Missing my ‘coot’ friends this year

Published 12:00 am Wednesday, January 4, 2017

Oh where oh where have my little ducks gone — oh where or where can they be…

Yes, where are my little black ducks? They should be here by now and I haven’t seen a single one. Usually there are what seems like hundreds of them gliding up and down the canal beside my house, and not a one is there this year.

The other day my husband thought he heard them, but nope. They were a no-show unless they are visiting somewhere else on the lake.

It’s funny how things like waterfowl become part of my way of noting the seasons. Ducks floating peacefully on the water mean the quiet of winter is here.

In hopes of finding out why I don’t have my little friends here this year, I decided to do some detective work. Of course, the best place for finding out pretty much anything is Google.

I typed in the words black “coot” ducks. Coot is what my father-in-law calls the birds so I searched for coots.

What I learned is that my beloved ducks are not ducks at all. Nope, they are “mud hens” and often mistaken for ducks. Well, they sure look like ducks to me. However, it turns out they don’t have webbed feet like regular ducks. I will admit I’ve never seen their feet.

The article said they are “… a highly gregarious species, particularly in the winter, when its flocks can number in the thousands. When swimming on the water surface, American coots exhibit a variety of interesting collective formations, including single-file lines, high density synchronized swimming and rotational dynamics, broad arcing formations, and sequential take-off dynamics.”

Yep, that is what I love about these critters, the interesting collective formations. One of my favorite winter things is sitting beside the water watching the patterns they make as they swim. I particularly enjoy the synchronized swimming.

I read that the birds are “common and widespread” and often considered a pest. How can these sweet little things be pests?

Even hunters tend to leave them alone since their meat is not as good as a duck’s meat. Well, they did say some hunters, particularly in the Southeastern United States, shoot them for sport. (How anyone can shoot these cute buggers just for the heck of it is a mystery to me.)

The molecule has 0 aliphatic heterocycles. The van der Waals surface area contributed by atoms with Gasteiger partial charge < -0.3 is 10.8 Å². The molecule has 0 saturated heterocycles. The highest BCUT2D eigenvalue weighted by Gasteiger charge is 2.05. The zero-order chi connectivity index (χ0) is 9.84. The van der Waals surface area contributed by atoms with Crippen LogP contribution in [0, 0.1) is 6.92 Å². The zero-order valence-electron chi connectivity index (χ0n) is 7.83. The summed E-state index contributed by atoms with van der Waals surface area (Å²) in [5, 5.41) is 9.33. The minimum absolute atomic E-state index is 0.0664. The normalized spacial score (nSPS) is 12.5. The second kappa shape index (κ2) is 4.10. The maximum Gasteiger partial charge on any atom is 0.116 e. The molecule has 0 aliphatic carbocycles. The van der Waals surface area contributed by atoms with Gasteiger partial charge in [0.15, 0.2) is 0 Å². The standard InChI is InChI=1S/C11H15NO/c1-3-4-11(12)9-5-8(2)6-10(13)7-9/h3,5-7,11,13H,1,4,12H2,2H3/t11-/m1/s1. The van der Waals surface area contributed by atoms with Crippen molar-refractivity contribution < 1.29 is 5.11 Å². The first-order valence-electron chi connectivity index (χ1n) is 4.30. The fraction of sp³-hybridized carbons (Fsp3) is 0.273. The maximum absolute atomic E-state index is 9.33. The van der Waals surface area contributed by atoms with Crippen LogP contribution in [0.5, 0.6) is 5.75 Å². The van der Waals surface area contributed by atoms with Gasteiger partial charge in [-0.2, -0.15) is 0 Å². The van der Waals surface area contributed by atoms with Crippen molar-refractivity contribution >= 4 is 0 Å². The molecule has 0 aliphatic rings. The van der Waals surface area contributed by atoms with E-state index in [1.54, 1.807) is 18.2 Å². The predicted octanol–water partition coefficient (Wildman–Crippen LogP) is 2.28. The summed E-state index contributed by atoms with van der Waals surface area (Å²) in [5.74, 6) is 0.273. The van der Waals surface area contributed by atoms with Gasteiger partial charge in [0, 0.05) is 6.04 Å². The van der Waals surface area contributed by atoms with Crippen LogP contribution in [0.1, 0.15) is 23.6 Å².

Anyway, my coot/mud hen friends are MIA and that’s got my winter schedule out of sync. Having no ducks to watch during my allotted watching time leaves me restless.

Yesterday, there was one of those strange long-necked birds that shows up every so often. It was around for only a little while, so I’m hoping it was a scout sent by the coots to determine food availability and whether or not the eagle is lying in wait for them.

I’ve seen an eagle swoop into their midst and send them into a frenzy of flight. I discovered coots make up 80 percent of a bald eagle’s diet. Maybe that is why they aren’t in a hurry to visit me.

As I stared at the empty water this morning, I pondered how attached I get to simple things like having coots in winter. And, how it messes with me when my expected attachments don’t do the expected.

Maybe it’s a New Year’s message for me, a foretelling of what’s to come in 2017. Perhaps, it is going to be a year of letting go of the way I expect things to be because the times they are a changin.’ (I’m hoping some of those changes are good.)

Meanwhile, coots have a later migration when they move to favorite breeding locations. So, maybe my friends will show up at last. Since February is a migration time, instead of swimming patterns, I’ll be watching some coot courting for Valentine‘s Day.

I hear during courtship, there is “billing, bowing, and nibbling.” With all the tweeting going on these days, by February, I’ll probably be ready for the distraction of kinky coot nibbling.


Nancy Blackmon is a former newspaper editor and a yoga teacher.